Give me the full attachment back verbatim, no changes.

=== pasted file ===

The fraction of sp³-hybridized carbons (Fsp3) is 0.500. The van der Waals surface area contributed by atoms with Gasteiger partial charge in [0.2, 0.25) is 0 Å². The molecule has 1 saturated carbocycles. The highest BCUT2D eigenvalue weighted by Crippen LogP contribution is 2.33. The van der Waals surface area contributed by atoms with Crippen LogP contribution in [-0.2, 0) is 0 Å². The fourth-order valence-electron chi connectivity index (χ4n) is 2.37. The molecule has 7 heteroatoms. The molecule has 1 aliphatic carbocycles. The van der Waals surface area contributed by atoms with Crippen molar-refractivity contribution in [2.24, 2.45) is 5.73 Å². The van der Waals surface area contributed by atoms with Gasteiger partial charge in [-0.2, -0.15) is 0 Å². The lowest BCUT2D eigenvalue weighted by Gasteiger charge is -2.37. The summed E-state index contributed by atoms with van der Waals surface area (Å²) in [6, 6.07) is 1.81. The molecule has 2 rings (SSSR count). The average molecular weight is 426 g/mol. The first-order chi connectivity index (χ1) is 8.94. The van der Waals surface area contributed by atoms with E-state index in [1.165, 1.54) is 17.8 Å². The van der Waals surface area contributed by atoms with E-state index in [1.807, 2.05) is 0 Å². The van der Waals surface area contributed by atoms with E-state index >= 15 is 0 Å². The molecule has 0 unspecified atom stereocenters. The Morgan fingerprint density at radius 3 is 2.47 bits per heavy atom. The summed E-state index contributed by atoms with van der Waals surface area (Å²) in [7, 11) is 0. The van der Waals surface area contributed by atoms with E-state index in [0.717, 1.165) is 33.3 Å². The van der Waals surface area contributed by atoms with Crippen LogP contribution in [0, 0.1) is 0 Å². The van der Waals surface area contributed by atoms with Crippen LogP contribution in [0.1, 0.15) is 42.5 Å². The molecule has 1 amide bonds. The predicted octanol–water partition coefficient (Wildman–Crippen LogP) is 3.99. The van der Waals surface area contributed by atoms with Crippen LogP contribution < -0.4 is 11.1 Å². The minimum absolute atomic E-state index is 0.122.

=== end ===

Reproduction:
The fraction of sp³-hybridized carbons (Fsp3) is 0.500. The van der Waals surface area contributed by atoms with Gasteiger partial charge in [0.2, 0.25) is 0 Å². The molecule has 1 saturated carbocycles. The highest BCUT2D eigenvalue weighted by Crippen LogP contribution is 2.33. The van der Waals surface area contributed by atoms with Crippen LogP contribution in [-0.2, 0) is 0 Å². The fourth-order valence-electron chi connectivity index (χ4n) is 2.37. The molecule has 7 heteroatoms. The molecule has 1 aliphatic carbocycles. The van der Waals surface area contributed by atoms with Crippen molar-refractivity contribution in [2.24, 2.45) is 5.73 Å². The van der Waals surface area contributed by atoms with Gasteiger partial charge in [-0.2, -0.15) is 0 Å². The lowest BCUT2D eigenvalue weighted by Gasteiger charge is -2.37. The summed E-state index contributed by atoms with van der Waals surface area (Å²) in [6, 6.07) is 1.81. The molecule has 2 rings (SSSR count). The average molecular weight is 426 g/mol. The first-order chi connectivity index (χ1) is 8.94. The van der Waals surface area contributed by atoms with E-state index in [1.165, 1.54) is 17.8 Å². The van der Waals surface area contributed by atoms with E-state index in [1.807, 2.05) is 0 Å². The van der Waals surface area contributed by atoms with E-state index >= 15 is 0 Å². The molecule has 0 unspecified atom stereocenters. The Morgan fingerprint density at radius 3 is 2.47 bits per heavy atom. The summed E-state index contributed by atoms with van der Waals surface area (Å²) in [7, 11) is 0. The van der Waals surface area contributed by atoms with E-state index in [0.717, 1.165) is 33.3 Å². The van der Waals surface area contributed by atoms with Crippen LogP contribution in [0, 0.1) is 0 Å². The van der Waals surface area contributed by atoms with Crippen LogP contribution in [0.1, 0.15) is 42.5 Å². The molecule has 1 amide bonds. The predicted octanol–water partition coefficient (Wildman–Crippen LogP) is 3.99. The van der Waals surface area contributed by atoms with Crippen LogP contribution < -0.4 is 11.1 Å². The minimum absolute atomic E-state index is 0.122.